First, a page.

Tonight we attend our preschool’s annual auction/gala virtually. I’ve been fascinated to see how people are adapting events to virtual realities. Back in the day we still bid on our phones at the in-person gala, so now we just bid on our phones at home. We’re getting a meal from a caterer so everyone can eat the same thing at home, and then watching a video later in the evening. I’ve been doing a fair number of virtual speeches of late. One take away is that on zoom, everyone has an aisle seat. It doesn’t work to just talk for an hour. Things need to be shorter, and more interactive. I generally do 30 minutes of presentation, and then 15 as a guided chat with a host, and then open it up to questions. That seems to hold attention more than hearing one voice. I’d love to hear anyone’s observations of what makes a good virtual conference — and whether that format will continue once this is “over.” The upside is that you save a lot on travel, and people can go to more learning events when they don’t have to leave home. Of course, since part of the upside of a conference is meeting people in person that you do know virtually, we shall see how this all plays out.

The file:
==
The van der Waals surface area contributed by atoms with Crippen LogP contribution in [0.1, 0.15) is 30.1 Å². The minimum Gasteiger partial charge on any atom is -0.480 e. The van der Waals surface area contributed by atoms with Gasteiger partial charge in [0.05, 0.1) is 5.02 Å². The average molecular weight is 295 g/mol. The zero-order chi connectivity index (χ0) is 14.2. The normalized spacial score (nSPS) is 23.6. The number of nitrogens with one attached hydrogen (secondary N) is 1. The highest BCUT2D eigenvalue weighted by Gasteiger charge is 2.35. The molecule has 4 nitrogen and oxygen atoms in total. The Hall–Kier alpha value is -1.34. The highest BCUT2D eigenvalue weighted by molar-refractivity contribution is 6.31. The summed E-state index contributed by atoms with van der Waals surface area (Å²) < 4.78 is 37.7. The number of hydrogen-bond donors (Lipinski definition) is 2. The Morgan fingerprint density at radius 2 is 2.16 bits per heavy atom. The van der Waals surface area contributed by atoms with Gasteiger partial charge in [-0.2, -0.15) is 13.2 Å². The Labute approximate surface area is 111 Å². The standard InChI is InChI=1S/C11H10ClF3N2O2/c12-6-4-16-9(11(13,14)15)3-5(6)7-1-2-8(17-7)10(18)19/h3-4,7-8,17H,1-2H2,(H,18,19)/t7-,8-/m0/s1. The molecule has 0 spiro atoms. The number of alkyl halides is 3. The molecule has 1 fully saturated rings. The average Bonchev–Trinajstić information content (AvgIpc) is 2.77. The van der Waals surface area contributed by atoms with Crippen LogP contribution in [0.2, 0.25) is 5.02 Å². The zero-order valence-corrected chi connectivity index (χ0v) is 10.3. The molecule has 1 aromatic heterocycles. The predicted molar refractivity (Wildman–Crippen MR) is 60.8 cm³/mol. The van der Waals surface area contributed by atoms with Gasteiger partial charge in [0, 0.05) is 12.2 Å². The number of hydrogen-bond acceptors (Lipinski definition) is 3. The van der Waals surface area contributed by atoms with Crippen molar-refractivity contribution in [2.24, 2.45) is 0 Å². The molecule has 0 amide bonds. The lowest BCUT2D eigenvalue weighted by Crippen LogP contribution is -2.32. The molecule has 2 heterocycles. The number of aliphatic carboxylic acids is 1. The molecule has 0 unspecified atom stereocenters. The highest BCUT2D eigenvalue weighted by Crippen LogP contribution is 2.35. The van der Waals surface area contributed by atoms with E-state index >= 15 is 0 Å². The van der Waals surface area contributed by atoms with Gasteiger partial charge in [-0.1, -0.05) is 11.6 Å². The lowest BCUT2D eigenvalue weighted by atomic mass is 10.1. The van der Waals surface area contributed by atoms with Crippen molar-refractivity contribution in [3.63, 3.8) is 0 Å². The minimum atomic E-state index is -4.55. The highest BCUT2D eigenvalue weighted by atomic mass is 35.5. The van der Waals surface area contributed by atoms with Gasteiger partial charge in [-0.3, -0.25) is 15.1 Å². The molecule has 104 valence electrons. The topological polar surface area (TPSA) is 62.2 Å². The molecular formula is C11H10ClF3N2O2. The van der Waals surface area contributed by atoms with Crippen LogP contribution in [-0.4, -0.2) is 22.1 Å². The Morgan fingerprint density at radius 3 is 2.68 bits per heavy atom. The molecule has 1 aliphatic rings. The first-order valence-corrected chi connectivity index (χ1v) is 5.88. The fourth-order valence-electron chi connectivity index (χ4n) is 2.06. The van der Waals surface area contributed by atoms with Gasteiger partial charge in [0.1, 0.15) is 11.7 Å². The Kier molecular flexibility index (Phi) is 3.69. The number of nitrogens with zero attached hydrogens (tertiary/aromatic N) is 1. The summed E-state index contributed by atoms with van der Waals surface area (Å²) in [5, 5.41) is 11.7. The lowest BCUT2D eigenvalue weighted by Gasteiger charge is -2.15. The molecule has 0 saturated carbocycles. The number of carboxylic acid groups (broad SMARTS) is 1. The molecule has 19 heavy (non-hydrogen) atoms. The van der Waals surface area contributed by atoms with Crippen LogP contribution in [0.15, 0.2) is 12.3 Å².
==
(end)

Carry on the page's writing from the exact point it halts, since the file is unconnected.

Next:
The baby may be getting his first haircut this weekend. Stay tuned…

Photo: Muntins! Little did I know… This photo was taken last spring – the magnolia is budding but not blooming yet.

4 thoughts on “Friday miscellany: Rough-ins and muntins

  1. I finished War and Peace earlier this month and had been inspired by you to read it. Wow! What a great piece of literature. It’s definitely made my list of top 20 books, probably even too 10. Thanks for the inspiration!

  2. One of my favorite Zoom things is the breakout rooms (which you can’t do in a webinar format). A couple of the best presenters I’ve seen this past year used this well by introducing an idea for 10-15 minutes then having a break out room to answer a question related to it. On average, it took about 10 minutes. In one of them, they had a person who was familiar with the work to help but on the other, we figured it out ourselves.
    For me, this listen/share/listen/share system makes it worth going. I understand that for the hosts, it can create the problem of people talking during the presentation but if you have someone handling that, they can mute everyone (except the presenter) and it seems to work OK.

    The webinar format is OK but what many of us are missing is the chance to connect with people, not just to watch speakers we haven’t seen (or who we could see on YouTube).
    Obviously, I’ve thought about this a lot 🙂

  3. Agree with Lynn about breakout rooms being good for interactions. However, I do a lot of chores while listening to webinars (sweeping, dishes, other mindless tasks) so would prefer to get a heads up about the schedule at the beginning (instead of surprise! Going to breakouts right now!)

    I also like the poll voting option in webinars to do lightweight interactions. 2-3 in the 30 minutes of talking are a good amount. I’ve seen a format where there’s a poll at the start of the talk to get a current state of opinions/knowledge, and the same at the end to see how many have improved in their understanding. Can be useful to you to improve the talks as well!